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How a precision treatment makes life easier on patients.

Illustration by Daniel Fishel.

Illustration by Daniel Fishel.

Mark Rodziczak took the kind of blow last year that knocks men off their feet: a diagnosis of prostate cancer. So these days, the 61-year-old Delafield resident knows far more than he’d like about cancer treatments.

Rodziczak and his wife, Malea, have been married 41 years. They have three daughters and seven grandchildren, and with the promise of so many future family gatherings to come, Mark dove right into treatment.

Over eight weeks, he endured 38 radiation treatments, but his last batch was different. Those featured the TrueBeam linear accelerator at Wheaton Franciscan-Elmbrook Memorial, which the hospital introduced in early December. The change in experiences was palpable.

Yes, TrueBeam is still radiation treatment. But the multimillion-dollar setup delivers a more comfortable environment and reduced treatment times, all while pinpointing tumors more precisely and saving more healthy tissue than less-advanced treatments. For Rodziczak, his TrueBeam treatments lasted but a fraction as long as his previous ones, which took 20 to 30 minutes each.

“Once the machine is actually on, it’s probably five minutes,” Rodziczak says of his TrueBeam experience. “It hit six different spots in my case. Then it was done, and I was on my way to work. I actually worked right after I was done.”

TrueBeam isn’t a solution for everyone, but for those needing radiation treatment, it improves upon older procedures by orders of magnitude. Dr. Shannon Offerman, a radiation oncologist for Wheaton Franciscan Healthcare, can’t say enough about the new technology. “I knew it would be better than what we had,” she says, “but I never anticipated how good it would be.”

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Different cancers require different ranges of treatment times, but TrueBeam’s accuracy allows for higher doses to be delivered at faster rates, thus truncating treatments.

“First of all, we’re not missing,” Offerman says, a nod to the device’s superior accuracy. “Traditionally, we put large margins on areas we treat so that we don’t miss. But now, we don’t have to.” It saves healthy tissue that past treatments would have nicked.
Offerman also appreciates how the new machine is designed with patient comfort in mind. Patients lie down on a platform that’s extended away from its lone support leg. This allows the business end of the apparatus, which resembles something like a giant-sized hybrid between a camera and a microscope, the freedom to get at the cancer from any angle necessary.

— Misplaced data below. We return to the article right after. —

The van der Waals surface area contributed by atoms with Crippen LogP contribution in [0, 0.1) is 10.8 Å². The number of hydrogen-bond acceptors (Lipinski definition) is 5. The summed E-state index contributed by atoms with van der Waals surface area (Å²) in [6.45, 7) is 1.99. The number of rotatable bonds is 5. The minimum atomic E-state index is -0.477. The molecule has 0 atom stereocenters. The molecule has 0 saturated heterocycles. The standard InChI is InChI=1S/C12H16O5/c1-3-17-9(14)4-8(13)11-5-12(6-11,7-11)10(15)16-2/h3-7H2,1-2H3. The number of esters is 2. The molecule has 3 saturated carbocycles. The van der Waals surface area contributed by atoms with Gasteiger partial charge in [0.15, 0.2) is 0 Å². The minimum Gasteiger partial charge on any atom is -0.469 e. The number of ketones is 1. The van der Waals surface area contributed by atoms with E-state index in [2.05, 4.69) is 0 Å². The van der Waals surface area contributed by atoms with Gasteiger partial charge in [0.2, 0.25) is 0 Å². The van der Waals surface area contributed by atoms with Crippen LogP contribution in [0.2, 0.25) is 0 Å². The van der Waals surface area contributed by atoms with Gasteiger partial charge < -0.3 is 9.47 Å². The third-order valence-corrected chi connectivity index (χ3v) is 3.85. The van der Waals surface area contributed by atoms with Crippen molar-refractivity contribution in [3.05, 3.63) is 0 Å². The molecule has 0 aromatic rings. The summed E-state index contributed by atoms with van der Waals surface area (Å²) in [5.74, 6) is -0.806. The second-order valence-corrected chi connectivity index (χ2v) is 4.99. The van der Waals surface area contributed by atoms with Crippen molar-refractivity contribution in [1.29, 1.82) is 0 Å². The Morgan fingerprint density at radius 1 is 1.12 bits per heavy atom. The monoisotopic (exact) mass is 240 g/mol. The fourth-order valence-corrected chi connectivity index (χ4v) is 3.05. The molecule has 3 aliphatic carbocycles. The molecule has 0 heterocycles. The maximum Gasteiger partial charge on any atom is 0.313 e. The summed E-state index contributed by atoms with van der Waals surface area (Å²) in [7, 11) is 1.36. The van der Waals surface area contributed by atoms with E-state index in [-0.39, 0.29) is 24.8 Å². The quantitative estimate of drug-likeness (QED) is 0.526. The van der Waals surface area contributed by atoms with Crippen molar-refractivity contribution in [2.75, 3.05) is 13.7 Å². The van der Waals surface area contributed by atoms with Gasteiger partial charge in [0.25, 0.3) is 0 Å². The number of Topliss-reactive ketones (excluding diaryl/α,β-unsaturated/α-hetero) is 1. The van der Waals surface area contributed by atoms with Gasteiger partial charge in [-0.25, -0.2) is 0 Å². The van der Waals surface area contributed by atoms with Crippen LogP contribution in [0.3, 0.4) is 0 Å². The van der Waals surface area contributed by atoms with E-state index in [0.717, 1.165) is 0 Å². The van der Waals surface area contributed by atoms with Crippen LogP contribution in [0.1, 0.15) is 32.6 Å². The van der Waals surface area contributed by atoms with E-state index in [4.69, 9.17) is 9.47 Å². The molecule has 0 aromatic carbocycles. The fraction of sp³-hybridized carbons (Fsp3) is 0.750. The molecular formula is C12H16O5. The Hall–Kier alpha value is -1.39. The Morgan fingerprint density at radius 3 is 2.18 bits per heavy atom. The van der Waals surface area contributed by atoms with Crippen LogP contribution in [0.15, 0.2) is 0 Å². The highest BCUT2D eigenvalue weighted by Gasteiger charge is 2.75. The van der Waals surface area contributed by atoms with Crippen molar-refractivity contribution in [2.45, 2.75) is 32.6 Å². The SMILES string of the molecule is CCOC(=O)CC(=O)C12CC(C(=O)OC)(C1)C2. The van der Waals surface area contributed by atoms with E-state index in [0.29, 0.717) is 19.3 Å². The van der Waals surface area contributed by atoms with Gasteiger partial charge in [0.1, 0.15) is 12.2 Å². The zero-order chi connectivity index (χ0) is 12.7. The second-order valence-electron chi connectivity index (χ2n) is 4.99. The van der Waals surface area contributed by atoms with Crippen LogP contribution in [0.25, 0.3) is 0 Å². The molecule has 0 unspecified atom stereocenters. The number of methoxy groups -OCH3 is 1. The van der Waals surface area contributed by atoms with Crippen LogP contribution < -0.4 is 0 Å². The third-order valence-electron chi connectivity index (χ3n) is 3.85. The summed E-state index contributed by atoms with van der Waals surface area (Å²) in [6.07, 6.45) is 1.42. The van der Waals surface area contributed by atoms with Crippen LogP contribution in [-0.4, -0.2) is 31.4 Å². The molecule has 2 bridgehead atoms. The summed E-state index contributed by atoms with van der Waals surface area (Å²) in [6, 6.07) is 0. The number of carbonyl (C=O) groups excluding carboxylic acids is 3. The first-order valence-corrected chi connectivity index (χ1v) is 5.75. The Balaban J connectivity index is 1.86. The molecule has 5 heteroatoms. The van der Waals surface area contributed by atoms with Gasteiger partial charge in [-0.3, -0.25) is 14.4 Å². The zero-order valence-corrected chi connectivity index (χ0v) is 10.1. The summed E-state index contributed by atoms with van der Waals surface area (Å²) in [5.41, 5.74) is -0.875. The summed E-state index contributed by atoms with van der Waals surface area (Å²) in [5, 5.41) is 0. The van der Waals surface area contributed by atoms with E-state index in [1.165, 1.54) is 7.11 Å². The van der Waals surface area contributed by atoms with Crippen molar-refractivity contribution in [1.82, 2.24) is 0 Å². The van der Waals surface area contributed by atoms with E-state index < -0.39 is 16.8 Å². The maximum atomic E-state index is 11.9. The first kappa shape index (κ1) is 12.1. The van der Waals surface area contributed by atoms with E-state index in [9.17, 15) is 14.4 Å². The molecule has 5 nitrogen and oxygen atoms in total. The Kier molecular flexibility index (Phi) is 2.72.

“When they turn it on, it kind of rotates around your body,” Rodziczak says. TrueBeam runs smoothly and quietly, and two-way audio and video allows for uninterrupted communication between patient and therapist, while soft music can be played in the background.

TrueBeam’s advanced technology has opened up new possibilities when treating more challenging cancers in the head and neck, as well as the lungs, abdomen and breasts, to name a few examples. And it’s now becoming widely available.

Varian, maker of TrueBeam, introduced the device in April 2010, integrating advances in radiation oncology technology, such as beam shaping and image guidance, that had been delivered piecemeal to previous systems. Aurora-St. Luke’s had the first one in Milwaukee in 2011, but it took time for TrueBeam to become established in the area.

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“I remember the first time hearing about it, and I thought, ‘How much better can this really be?’” Offerman says. “Part of a scientist’s nature is to be skeptical and have good proof that something is better. We were giving excellent treatments here before. But there was maybe 50 percent less radiation exposure on other organs compared to our best old treatment. It was really surprising to me.”

Varian recently shipped its 1,000th TrueBeam unit, indicative of its growing popularity. Aurora has expanded its Milwaukee-area TrueBeam treatments with three more units since 2013, and Wheaton Franciscan’s adoption gives the technology an even larger local footprint.

Meanwhile, Rodziczak continues to make progress. He’s working full time, has energy and is eating fine. He’ll find out this month whether the cancer is completely gone, and he speaks positively of his TrueBeam experience.

“My mind was pretty much at ease with the new equipment,” he says. And he hopes that’s the last time he needs it.

‘A Target on Cancer’ appears in the March, 2015, issue of Milwaukee Magazine.
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